Vote For…

I have been spending the last too long starting and re-starting this post, searching for the right words and tone. But there isn’t a right tone. We’re in the middle of election season. This is the wondrous season of junk mail, unknown phone numbers on the caller ID, so many radio/print/internet/television advertisements (so many!!!), and very self-righteous social media posts.
Like everyone else, I love it! It’s so great to have the opportunity to choose between the two most qualified candidates in the nation, to look honestly at the issues and respectfully discuss their merits… See, there isn’t a proper tone, that sarcasm sure won’t do, and honesty sounds like despair. But there is a more important conversation to be had in this depressing climate.
The last two pieces of junk mail I received had these 2 large, bold-faced, primary messages:
“Vote Against Katie McGinty.” And “I Just Can’t Do It. I Don’t Know What I’ll Do Instead, But I Can’t Do That.”
The anti-Katie ad had no alternative offered on their propaganda, “paid for by Americans For Prosperity, not authorized by any candidate or candidate’s committee.”
The other was an anti-Trump message, but it was paid for by the Pennsylvania Democratic Party. Again, no alternative, even though they, ostensibly, have one. But there was NO MENTION of their candidate. Only an announcement that they have no idea what to do instead. What? Really? No Vote Hilary? No Vote 4 Clinton?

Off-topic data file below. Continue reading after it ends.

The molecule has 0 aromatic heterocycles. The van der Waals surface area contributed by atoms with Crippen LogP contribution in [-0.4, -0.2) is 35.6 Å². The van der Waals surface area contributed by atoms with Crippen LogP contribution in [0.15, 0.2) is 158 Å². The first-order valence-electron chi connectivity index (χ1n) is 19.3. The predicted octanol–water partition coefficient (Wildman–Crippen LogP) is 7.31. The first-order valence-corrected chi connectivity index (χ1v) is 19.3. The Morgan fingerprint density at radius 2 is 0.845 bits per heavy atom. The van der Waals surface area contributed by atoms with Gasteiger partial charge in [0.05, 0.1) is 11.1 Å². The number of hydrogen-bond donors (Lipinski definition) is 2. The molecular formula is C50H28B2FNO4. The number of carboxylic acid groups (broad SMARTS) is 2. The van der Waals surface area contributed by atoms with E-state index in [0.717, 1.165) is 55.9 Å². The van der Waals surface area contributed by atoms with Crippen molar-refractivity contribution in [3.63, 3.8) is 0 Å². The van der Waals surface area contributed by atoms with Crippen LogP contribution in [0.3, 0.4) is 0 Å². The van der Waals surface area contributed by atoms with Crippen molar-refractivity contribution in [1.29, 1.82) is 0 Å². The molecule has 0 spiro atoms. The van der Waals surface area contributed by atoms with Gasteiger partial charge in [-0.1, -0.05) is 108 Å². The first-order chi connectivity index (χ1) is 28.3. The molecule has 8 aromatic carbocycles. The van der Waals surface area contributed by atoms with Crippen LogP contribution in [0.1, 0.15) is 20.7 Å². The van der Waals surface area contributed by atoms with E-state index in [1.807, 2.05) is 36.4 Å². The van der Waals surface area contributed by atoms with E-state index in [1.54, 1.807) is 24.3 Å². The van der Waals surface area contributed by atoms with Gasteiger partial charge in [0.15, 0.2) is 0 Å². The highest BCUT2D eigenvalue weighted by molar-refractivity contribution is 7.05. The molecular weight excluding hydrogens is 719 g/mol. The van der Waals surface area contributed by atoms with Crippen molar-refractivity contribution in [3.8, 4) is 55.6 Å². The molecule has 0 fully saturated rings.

No Yes, just two No’s.
This is no surprise, we’ve been fed this type of negative press for so long now, it’s expected.
But it leads us straight into a far more interesting (and damaging) space.
Religion has been exactly like these political machines.
Following God appears to be no more than an endless list of rules, regulations, and Don’t’s. One hoop after another of things we have to do, or more accurately, things we shall not do. The story clearly begins in Genesis 3 (cleverly omitting the first 2 chapters and the ‘made in the image’ obstacle) and labels us, first and foremost, sinners. The story is about what we must not do (sin management) and avoiding eternal damnation. The story’s theme is fear.
It’s an anti message, delivered from behind an imposing pulpit, arms folded in an entirely negative posture. There is no point to look to, no arms to run into, just a super scary scene to run from.
And the outcome remains the same, superficiality, image over depth, whitewashed tombs, and it has to – a negative motivation rarely changes anyone’s life.
The thing is, the Book (and, certainly, the God) that inspires this kind of faulty theology never stood on a negative platform. There are things not to do (sometimes, you have to tell your 4 year old not to touch the stove), but there is always something to do instead (paint, build, create).
Don’t just not take their stuff, but be generous with yours. Don’t just not hate them, but love them instead.
Living into a Yes is the kind of thing that can really lead to authentic transformation, where you used to be one thing and now you are something else, a New Creation.
I’m tired of this election season, and I’m tired of the old, misguided, religion. We’re part of a culture that is rejecting it because we want a Yes, we want a new Story to live into.
Thankfully, that Story has been there all along, we just have to step into it.

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